Exercise lowers blood pressure in university professors during subsequent teaching and sleeping hours
Published 19 October 2011 Volume 2011:4 Pages 711—716
Review by Single anonymous peer review
Peer reviewer comments 2
Fabiana Ribeiro1, Carmen S Grubert Campbell1, Gisele Mendes1, Gisela Arsa1,3, Sérgio R Moreira2, Francisco M da Silva1, Jonato Prestes1, Rafael da Costa Sotero1, Herbert Gustavo Simões1
1Graduate Program on Physical Education and Health, Catholic University of Brasilia, Brasilia; 2Federal University of Vale do São Francisco, Petrolina, 3Graduate Program on Physical Education, Nine of July University, São Paulo SP, Brazil
Background: University professors are subjected to psychological stress that contributes to blood pressure (BP) reactivity and development of hypertension. The purpose of this study was to investigate the effects of exercise on BP in university professors during teaching and sleeping hours.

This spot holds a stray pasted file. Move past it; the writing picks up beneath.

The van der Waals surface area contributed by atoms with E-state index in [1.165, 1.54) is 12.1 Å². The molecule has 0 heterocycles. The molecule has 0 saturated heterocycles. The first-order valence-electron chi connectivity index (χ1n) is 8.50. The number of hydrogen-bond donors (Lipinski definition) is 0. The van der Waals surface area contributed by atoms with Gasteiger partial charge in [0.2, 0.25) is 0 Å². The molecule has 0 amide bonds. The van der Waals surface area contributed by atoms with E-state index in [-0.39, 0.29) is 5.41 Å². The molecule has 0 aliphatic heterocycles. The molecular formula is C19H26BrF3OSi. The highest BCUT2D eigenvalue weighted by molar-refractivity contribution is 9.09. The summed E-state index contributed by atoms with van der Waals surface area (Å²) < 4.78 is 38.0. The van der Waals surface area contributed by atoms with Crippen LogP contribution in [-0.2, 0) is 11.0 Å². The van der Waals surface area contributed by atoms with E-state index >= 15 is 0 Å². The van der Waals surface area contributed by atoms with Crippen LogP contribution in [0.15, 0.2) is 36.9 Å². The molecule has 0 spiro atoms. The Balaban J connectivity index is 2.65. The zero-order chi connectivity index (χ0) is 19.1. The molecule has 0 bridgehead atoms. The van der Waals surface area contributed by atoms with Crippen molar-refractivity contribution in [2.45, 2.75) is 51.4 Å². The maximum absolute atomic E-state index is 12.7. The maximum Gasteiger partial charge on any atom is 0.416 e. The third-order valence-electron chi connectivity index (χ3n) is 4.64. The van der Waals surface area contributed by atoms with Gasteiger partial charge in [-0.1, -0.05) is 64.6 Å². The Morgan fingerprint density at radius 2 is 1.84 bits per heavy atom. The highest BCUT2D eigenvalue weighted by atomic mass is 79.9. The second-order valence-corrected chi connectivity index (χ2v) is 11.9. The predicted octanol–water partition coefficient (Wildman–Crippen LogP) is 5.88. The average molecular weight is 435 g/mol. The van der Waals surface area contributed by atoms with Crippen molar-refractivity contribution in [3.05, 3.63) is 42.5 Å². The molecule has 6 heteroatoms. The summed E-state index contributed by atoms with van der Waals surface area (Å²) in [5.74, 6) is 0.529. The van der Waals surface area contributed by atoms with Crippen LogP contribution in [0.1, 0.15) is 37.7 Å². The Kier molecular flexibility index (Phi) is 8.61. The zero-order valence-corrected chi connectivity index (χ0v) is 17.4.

Methods: Twelve normotensive professors (42.2 ± 10.8 years, 74.2 ± 11.2 kg, 172.8 ± 10.4 cm, 20.1% ± 6.7% body fat) randomly underwent control (CONT) and exercise (EX30) sessions before initiating their daily activities. EX30 consisted of 30 minutes of cycling at 80%–85% of heart rate reserve. Ambulatory BP was monitored for 24 hours following both sessions.
Results: BP increased in comparison with pre-session resting values during teaching after CONT (P < 0.05) but not after EX30. Systolic, diastolic, and mean arterial BP showed a more pronounced nocturnal dip following EX30 (approximately -14.7, -12.7, and -9.6 mmHg, respectively) when compared with CONT (approximately -6, -5 and -3 mmHg).
Conclusion: Exercise induced a BP reduction in university professors, with the main effects being observed during subsequent teaching and sleeping hours.
Keywords: post-exercise blood pressure, aerobic exercise, activities of daily living
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